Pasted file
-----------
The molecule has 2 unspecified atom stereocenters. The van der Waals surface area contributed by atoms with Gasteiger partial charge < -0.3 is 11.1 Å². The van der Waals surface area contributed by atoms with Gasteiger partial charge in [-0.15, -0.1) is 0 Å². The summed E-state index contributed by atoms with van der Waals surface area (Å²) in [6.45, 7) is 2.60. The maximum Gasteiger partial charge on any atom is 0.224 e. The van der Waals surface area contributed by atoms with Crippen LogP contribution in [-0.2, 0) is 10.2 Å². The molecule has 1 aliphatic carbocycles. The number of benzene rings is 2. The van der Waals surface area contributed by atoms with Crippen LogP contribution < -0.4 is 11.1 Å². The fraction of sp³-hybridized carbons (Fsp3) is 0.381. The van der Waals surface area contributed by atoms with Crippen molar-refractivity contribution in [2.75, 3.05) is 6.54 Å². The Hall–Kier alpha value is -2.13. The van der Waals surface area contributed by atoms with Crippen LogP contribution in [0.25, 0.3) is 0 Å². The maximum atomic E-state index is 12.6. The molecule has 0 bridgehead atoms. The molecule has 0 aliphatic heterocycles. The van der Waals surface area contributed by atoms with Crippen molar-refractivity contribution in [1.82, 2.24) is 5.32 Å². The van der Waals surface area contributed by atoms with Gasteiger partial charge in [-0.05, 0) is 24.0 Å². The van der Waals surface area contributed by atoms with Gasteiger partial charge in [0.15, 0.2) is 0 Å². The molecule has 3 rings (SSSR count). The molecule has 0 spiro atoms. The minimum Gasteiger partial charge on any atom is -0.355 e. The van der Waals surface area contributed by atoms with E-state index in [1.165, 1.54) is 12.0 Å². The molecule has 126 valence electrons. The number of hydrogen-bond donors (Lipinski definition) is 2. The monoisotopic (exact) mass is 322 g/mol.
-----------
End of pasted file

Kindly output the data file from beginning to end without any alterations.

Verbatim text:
The molecule has 2 unspecified atom stereocenters. The van der Waals surface area contributed by atoms with Gasteiger partial charge < -0.3 is 11.1 Å². The van der Waals surface area contributed by atoms with Gasteiger partial charge in [-0.15, -0.1) is 0 Å². The summed E-state index contributed by atoms with van der Waals surface area (Å²) in [6.45, 7) is 2.60. The maximum Gasteiger partial charge on any atom is 0.224 e. The van der Waals surface area contributed by atoms with Crippen LogP contribution in [-0.2, 0) is 10.2 Å². The molecule has 1 aliphatic carbocycles. The number of benzene rings is 2. The van der Waals surface area contributed by atoms with Crippen LogP contribution < -0.4 is 11.1 Å². The fraction of sp³-hybridized carbons (Fsp3) is 0.381. The van der Waals surface area contributed by atoms with Crippen molar-refractivity contribution in [2.75, 3.05) is 6.54 Å². The Hall–Kier alpha value is -2.13. The van der Waals surface area contributed by atoms with Crippen LogP contribution in [0.25, 0.3) is 0 Å². The maximum atomic E-state index is 12.6. The molecule has 0 bridgehead atoms. The molecule has 0 aliphatic heterocycles. The van der Waals surface area contributed by atoms with Crippen molar-refractivity contribution in [1.82, 2.24) is 5.32 Å². The van der Waals surface area contributed by atoms with Gasteiger partial charge in [-0.05, 0) is 24.0 Å². The van der Waals surface area contributed by atoms with Gasteiger partial charge in [0.15, 0.2) is 0 Å². The molecule has 3 rings (SSSR count). The molecule has 0 spiro atoms. The minimum Gasteiger partial charge on any atom is -0.355 e. The van der Waals surface area contributed by atoms with E-state index in [1.165, 1.54) is 12.0 Å². The molecule has 126 valence electrons. The number of hydrogen-bond donors (Lipinski definition) is 2. The monoisotopic (exact) mass is 322 g/mol.